Bitmap Tracing (live trace) With Inkscape

Tracing in Inkscape

In my previous post, I compared the tracing capabilities of Inkscape and Illustrator. With CS6 being released this week, I think it’s important to share the benefits of open-source software. I tried tracing an illustration the first time in Inkscape yesterday and I was really pleased with the results. I decided tonight to play with the settings a little more. I will be the first to tell you that I don’t know what I’m doing, but it’s fun to tinker. After playing for a while, I found even better results than what I had yesterday. What I changed was the first threshold and made the number .65 instead of .45. Here is a screenshot of the parameters I used.

New Parameters for Tracing in Inkscape
My New Numbers after Tinkering

The results were better than I could have hoped. I have used Inkscape a lot in the past to draft, so the little clean up that I had took no time. Yesterday, one of the most problematic areas was the bottom of the “O”. It had a hicky at the bottom of the letter. With the new settings, it instantly disappeared.

Close up of lettering after trace
Close up of lettering after trace

Important for Those Who Never Used Inkscape

Editing Nodes in Inkscape Compared to Illustrator

For those of you who have had the painful task of editing your anchor points (nodes) in Illustrator with the direct select tool, I want you to know that I share your pain. With each new version of Adobe CS, I long for advanced editing tools. What do we get instead? The paint blob tool, the perspective tool, and the 3-D tool. When will Adobe understand that we want more functionality and less gimmicks. Of all the software at Adobe, Illustrator is treated more like an afterthought than moving the technology further for vector illustration. Editing anchor points haven’t changed since the beginning of digital-publishing time.

In Inkscape, one of the biggest differences you see right away—nodes that are super tiny and difficult to see. Inkscape nodes are HUGE and can be seen from space. There’s no guess work to what’s a point, a handle and a path. Now, it gets better. The ease of editing your path makes this free software a miracle. You have different node modes—corner, smooth, symmetric and smooth, and auto smooth. Now some of this sounds familiar with Illustrator. In Inkscape you can quickly toggle between the different types of nodes without using a crazy convert tool or holding down multiple keys. When you are in the ‘edit paths by nodes tool’ (equivalent to the direct select tool), there are buttons to press at the top of the screen under the main menu.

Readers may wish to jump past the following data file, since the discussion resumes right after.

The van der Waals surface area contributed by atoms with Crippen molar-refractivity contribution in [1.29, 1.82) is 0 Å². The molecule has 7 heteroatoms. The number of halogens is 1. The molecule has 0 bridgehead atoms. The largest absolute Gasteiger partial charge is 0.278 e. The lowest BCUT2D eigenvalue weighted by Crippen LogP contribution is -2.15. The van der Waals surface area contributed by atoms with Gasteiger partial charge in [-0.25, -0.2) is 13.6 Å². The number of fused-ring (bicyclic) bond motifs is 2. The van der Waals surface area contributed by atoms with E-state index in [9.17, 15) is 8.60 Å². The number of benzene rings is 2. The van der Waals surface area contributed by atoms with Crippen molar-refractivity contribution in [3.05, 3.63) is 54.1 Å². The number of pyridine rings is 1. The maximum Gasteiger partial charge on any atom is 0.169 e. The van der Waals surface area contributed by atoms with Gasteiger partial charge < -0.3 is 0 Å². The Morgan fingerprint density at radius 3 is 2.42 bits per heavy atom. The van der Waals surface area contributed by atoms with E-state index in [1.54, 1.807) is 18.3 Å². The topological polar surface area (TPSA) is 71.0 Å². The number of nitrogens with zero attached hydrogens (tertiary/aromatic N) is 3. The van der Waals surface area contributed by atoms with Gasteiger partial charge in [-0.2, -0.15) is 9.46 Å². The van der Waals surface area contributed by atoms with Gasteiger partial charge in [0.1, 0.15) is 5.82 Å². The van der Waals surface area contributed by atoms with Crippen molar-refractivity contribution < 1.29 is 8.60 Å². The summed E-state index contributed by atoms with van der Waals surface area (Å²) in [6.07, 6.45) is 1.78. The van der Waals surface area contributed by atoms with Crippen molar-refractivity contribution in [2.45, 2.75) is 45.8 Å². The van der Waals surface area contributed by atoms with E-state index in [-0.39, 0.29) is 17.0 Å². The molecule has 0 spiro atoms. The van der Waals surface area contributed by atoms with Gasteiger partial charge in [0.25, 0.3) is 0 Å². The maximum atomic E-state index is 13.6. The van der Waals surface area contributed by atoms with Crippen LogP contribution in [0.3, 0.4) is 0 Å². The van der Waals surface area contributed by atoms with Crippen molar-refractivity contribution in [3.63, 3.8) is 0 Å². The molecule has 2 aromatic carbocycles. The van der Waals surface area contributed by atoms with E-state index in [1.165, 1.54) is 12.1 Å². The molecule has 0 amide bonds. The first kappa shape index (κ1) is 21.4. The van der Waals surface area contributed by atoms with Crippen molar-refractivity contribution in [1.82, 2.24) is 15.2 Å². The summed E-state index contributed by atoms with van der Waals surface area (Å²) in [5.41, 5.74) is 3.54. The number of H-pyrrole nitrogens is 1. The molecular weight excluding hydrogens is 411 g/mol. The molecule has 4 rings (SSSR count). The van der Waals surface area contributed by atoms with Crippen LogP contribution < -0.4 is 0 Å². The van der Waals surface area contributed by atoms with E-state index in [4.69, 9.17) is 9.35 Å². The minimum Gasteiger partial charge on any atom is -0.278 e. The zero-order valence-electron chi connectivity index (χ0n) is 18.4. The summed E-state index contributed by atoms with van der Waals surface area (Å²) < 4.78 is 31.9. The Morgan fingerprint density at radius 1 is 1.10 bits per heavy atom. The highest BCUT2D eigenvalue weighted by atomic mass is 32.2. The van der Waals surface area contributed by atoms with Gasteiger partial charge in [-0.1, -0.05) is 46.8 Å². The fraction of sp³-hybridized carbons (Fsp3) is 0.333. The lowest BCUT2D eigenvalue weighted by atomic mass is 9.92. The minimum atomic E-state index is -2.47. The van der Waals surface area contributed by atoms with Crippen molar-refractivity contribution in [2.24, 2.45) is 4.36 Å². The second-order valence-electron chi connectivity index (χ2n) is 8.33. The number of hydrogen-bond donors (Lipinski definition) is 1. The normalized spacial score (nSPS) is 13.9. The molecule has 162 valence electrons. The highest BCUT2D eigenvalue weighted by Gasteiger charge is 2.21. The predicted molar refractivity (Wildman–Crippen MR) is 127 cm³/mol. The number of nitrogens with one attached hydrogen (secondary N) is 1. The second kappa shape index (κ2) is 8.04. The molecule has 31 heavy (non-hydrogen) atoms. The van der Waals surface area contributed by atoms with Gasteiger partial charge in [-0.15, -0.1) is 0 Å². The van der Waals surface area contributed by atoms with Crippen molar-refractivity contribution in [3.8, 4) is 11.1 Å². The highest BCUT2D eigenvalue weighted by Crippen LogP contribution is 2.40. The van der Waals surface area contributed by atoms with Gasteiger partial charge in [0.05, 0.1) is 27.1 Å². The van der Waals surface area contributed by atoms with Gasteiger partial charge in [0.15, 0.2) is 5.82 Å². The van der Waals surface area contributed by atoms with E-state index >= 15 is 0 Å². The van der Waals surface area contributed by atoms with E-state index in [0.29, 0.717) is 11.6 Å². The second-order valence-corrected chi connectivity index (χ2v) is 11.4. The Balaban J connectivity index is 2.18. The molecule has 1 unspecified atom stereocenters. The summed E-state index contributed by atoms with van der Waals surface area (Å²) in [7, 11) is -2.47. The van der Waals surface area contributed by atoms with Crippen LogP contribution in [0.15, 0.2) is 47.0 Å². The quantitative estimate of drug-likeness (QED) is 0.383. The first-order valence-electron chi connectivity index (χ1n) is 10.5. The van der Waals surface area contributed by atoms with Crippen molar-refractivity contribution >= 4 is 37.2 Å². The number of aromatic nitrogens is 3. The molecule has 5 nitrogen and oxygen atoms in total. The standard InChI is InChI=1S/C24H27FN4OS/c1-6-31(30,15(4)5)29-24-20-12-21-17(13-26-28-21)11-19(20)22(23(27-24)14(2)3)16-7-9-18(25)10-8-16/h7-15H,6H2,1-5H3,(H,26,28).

Node Buttons
Magic buttons!

When you select a node, you can click one of the corresponding buttons to change the type of node. The best way to understand how it works is to try it! I think you’ll really dig it. Of all the node types, the autosmoothing nodes are mind blowing. Why hasn’t Adobe made something like this? The closest comparison might be the Smooth Tool which seems like an educated guess at best. And for those of you that love a Quick Key like me, all you have to do is hold down the control key while you click on the node with the node editing tool. Bam! instant node change. I find that creating smooth curves without any dimples or slight bumps. Trying to simulate french curves with paths in Illustrator takes some major effort. Here is the final logo after I tweaked some of the lines. The final result was supposed to look hand drawn. I’m really pleased with the results. Thanks Inkscape. If you haven’t tried it, please download it and give it a whirl. If I get time this weekend, I’ll explain how to use the spiro effect. It will REALLY blow your Adobe-centric mind:)

Original Bitmap
Original Bitmap (Click image to enlarge.)
Tweaked Nodes
Tweaked Nodes (Click image to enlarge.)
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